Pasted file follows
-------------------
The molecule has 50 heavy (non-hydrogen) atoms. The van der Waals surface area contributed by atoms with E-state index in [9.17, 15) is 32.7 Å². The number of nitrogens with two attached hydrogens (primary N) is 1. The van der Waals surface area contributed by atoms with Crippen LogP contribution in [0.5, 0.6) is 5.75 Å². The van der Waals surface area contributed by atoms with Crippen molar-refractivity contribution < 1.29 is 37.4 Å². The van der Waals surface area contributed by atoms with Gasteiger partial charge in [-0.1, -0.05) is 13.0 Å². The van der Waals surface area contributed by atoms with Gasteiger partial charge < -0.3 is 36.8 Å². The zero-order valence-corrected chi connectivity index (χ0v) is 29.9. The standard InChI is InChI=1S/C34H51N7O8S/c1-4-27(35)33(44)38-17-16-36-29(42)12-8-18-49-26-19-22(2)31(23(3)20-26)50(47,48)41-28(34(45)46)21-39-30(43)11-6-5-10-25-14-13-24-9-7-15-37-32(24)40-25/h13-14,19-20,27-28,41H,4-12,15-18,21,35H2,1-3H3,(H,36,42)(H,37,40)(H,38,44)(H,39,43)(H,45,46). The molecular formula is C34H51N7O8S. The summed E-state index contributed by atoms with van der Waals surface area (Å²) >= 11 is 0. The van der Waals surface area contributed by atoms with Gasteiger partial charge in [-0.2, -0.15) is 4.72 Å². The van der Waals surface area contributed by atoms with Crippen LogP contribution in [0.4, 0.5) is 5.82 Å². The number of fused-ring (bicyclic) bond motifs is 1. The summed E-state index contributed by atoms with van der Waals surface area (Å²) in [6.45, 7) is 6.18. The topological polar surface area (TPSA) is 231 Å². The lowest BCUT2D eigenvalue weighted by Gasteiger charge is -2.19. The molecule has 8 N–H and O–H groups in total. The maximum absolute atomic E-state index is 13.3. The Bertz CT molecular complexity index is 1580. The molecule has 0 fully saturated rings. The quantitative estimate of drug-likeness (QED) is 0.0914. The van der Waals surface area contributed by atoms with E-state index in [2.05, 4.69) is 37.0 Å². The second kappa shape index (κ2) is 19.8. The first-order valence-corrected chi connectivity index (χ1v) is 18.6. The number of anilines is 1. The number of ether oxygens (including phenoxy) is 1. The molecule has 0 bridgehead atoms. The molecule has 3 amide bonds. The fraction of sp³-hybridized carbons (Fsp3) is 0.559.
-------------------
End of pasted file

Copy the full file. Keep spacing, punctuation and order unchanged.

The molecule has 50 heavy (non-hydrogen) atoms. The van der Waals surface area contributed by atoms with E-state index in [9.17, 15) is 32.7 Å². The number of nitrogens with two attached hydrogens (primary N) is 1. The van der Waals surface area contributed by atoms with Crippen LogP contribution in [0.5, 0.6) is 5.75 Å². The van der Waals surface area contributed by atoms with Crippen molar-refractivity contribution < 1.29 is 37.4 Å². The van der Waals surface area contributed by atoms with Gasteiger partial charge in [-0.1, -0.05) is 13.0 Å². The van der Waals surface area contributed by atoms with Gasteiger partial charge < -0.3 is 36.8 Å². The zero-order valence-corrected chi connectivity index (χ0v) is 29.9. The standard InChI is InChI=1S/C34H51N7O8S/c1-4-27(35)33(44)38-17-16-36-29(42)12-8-18-49-26-19-22(2)31(23(3)20-26)50(47,48)41-28(34(45)46)21-39-30(43)11-6-5-10-25-14-13-24-9-7-15-37-32(24)40-25/h13-14,19-20,27-28,41H,4-12,15-18,21,35H2,1-3H3,(H,36,42)(H,37,40)(H,38,44)(H,39,43)(H,45,46). The molecular formula is C34H51N7O8S. The summed E-state index contributed by atoms with van der Waals surface area (Å²) >= 11 is 0. The van der Waals surface area contributed by atoms with Gasteiger partial charge in [-0.2, -0.15) is 4.72 Å². The van der Waals surface area contributed by atoms with Crippen LogP contribution in [0.4, 0.5) is 5.82 Å². The number of fused-ring (bicyclic) bond motifs is 1. The summed E-state index contributed by atoms with van der Waals surface area (Å²) in [6.45, 7) is 6.18. The topological polar surface area (TPSA) is 231 Å². The lowest BCUT2D eigenvalue weighted by Gasteiger charge is -2.19. The molecule has 8 N–H and O–H groups in total. The maximum absolute atomic E-state index is 13.3. The Bertz CT molecular complexity index is 1580. The molecule has 0 fully saturated rings. The quantitative estimate of drug-likeness (QED) is 0.0914. The van der Waals surface area contributed by atoms with E-state index in [2.05, 4.69) is 37.0 Å². The second kappa shape index (κ2) is 19.8. The first-order valence-corrected chi connectivity index (χ1v) is 18.6. The number of anilines is 1. The number of ether oxygens (including phenoxy) is 1. The molecule has 0 bridgehead atoms. The molecule has 3 amide bonds. The fraction of sp³-hybridized carbons (Fsp3) is 0.559.